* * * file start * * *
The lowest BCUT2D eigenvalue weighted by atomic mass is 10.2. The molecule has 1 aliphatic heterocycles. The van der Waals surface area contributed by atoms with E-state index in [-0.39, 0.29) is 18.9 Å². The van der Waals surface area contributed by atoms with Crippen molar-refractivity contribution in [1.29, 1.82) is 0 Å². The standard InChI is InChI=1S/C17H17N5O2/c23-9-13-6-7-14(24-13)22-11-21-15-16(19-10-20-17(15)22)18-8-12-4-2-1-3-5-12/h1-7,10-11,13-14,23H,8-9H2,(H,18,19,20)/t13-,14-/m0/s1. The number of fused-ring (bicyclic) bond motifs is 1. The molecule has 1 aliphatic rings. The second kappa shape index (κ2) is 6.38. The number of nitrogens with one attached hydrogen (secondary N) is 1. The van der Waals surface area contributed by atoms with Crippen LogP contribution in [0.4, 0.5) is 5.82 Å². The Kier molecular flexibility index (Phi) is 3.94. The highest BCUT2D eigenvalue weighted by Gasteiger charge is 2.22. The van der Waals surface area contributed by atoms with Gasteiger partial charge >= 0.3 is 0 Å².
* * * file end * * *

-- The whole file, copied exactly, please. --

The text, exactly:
The lowest BCUT2D eigenvalue weighted by atomic mass is 10.2. The molecule has 1 aliphatic heterocycles. The van der Waals surface area contributed by atoms with E-state index in [-0.39, 0.29) is 18.9 Å². The van der Waals surface area contributed by atoms with Crippen molar-refractivity contribution in [1.29, 1.82) is 0 Å². The standard InChI is InChI=1S/C17H17N5O2/c23-9-13-6-7-14(24-13)22-11-21-15-16(19-10-20-17(15)22)18-8-12-4-2-1-3-5-12/h1-7,10-11,13-14,23H,8-9H2,(H,18,19,20)/t13-,14-/m0/s1. The number of fused-ring (bicyclic) bond motifs is 1. The molecule has 1 aliphatic rings. The second kappa shape index (κ2) is 6.38. The number of nitrogens with one attached hydrogen (secondary N) is 1. The van der Waals surface area contributed by atoms with Crippen LogP contribution in [0.4, 0.5) is 5.82 Å². The Kier molecular flexibility index (Phi) is 3.94. The highest BCUT2D eigenvalue weighted by Gasteiger charge is 2.22. The van der Waals surface area contributed by atoms with Gasteiger partial charge >= 0.3 is 0 Å².